There’s nothing much lacking at 777 Valencia St., least of all ambition. Packed inside this one address—home to The Chapel (otherwise known as Preservation Hall West) since opening this fall—congregants will find a creole-inspired restaurant, a bar and grille with an outdoor patio, a stage set for jazz bands and beyond, and a spirit and history brought over from the 51-year-old New Orleans original. Also expect grand objectives backed with passion. To paraphrase Bruce Springsteen, The Chapel’s owner and designer Jack Knowles says, “We believe in the night. There’s magic in the night.”
It was this brand of nighttime mystique that Knowles was looking for three years ago when he purchased a defunct Tudor-style building—previously a mortuary and later part of the New College. Gutting the 1914 structure revealed great bones—original dark wood beams, columns, and moldings from its days as the mortuary’s chapel—that Knowles had restored to their former glory. Low lighting and scarlet walls that soar to a 40-foot ceiling create both a sense of intimacy and heightened drama.
For Knowles, a friend of Preservation Hall creative director Ben Jaffe, the cross-country sister act is logical: “Everyone has always been attracted to New Orleans. San Francisco is that to the West,” he says. So he built it, and they came. The October opening hosted a lineup including the Glide Ensemble and Elvis Costello. In addition to shows, The Chapel will sate the hungry and thirsty seven days a week starting in January with the opening of The Chapel Restaurant helmed by À Côté chef Matt Colgan.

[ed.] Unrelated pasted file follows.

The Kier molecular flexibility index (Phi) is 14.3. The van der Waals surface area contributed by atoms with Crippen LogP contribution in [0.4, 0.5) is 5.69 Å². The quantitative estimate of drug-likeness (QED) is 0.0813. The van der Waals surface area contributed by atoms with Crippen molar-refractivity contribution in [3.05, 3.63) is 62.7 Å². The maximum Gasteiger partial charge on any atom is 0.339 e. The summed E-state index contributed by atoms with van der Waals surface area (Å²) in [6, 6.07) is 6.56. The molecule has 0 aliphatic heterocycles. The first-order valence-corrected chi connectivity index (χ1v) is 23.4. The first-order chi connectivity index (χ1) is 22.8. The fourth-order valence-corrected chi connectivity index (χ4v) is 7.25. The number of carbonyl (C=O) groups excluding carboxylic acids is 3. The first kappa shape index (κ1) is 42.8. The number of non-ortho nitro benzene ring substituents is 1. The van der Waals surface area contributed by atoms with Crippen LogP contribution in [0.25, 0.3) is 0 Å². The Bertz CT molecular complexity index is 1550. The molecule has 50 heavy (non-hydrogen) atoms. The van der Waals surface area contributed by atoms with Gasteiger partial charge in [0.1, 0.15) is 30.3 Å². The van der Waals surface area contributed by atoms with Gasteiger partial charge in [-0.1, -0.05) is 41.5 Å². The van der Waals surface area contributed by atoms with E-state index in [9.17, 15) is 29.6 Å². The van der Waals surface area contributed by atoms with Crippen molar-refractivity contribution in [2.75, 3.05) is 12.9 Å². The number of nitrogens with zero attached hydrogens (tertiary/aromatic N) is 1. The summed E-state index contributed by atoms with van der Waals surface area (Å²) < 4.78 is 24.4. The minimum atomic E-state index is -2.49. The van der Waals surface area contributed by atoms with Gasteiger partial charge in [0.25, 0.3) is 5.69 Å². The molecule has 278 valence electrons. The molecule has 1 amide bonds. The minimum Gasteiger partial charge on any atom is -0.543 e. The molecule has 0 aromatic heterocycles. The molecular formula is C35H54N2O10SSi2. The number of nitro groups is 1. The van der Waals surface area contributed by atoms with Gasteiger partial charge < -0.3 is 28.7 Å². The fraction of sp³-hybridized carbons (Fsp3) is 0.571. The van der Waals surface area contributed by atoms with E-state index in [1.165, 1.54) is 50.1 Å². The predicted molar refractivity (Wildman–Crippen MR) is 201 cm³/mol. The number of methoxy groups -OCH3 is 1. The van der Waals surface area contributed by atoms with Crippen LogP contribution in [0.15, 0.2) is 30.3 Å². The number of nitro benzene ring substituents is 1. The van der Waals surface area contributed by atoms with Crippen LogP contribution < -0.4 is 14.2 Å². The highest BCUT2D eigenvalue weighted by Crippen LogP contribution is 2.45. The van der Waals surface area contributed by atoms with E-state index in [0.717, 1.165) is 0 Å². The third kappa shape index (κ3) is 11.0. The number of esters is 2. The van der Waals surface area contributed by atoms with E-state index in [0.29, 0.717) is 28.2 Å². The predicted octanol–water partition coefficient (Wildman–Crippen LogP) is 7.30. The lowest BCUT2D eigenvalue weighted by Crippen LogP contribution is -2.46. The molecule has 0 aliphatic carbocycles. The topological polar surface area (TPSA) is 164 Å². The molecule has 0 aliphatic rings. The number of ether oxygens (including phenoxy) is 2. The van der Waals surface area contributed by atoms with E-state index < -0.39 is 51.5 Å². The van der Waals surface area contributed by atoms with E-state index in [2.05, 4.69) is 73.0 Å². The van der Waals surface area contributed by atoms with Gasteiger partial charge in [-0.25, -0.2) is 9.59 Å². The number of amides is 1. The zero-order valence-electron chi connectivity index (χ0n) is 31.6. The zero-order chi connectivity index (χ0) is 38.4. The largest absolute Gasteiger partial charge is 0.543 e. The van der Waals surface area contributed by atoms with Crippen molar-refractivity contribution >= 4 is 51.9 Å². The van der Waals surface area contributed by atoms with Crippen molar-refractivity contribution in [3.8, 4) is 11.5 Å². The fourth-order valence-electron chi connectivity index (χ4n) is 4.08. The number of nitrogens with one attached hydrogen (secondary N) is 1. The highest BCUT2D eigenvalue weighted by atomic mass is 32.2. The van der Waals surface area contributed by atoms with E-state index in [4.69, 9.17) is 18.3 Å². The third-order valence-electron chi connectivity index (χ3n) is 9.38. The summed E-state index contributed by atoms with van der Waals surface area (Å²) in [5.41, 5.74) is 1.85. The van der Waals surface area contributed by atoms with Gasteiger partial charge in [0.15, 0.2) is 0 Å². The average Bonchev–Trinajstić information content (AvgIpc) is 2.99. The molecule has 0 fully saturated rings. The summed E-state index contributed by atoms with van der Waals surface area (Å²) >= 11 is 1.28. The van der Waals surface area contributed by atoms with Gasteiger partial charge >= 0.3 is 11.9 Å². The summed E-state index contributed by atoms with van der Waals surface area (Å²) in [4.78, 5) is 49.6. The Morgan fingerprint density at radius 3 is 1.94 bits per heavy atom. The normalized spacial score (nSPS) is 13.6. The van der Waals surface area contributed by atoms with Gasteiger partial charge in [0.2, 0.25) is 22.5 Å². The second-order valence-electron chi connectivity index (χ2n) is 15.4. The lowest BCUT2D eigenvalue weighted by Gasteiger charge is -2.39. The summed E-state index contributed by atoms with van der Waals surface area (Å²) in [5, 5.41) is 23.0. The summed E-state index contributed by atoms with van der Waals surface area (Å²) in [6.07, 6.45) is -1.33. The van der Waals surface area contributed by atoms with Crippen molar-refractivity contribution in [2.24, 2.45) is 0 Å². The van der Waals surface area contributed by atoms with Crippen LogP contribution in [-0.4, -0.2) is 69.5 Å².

“The Mission is the part of San Francisco where all the creative energy is going right now,” says Knowles. “But as cool as it is, it could use a core.” With The Chapel bringing throngs of music-lovers and bon vivants alike to Valencia, it may have one at last.
See what's coming to The Chapel here.
This article was published in 7x7's December/January issue. Click here to subscribe.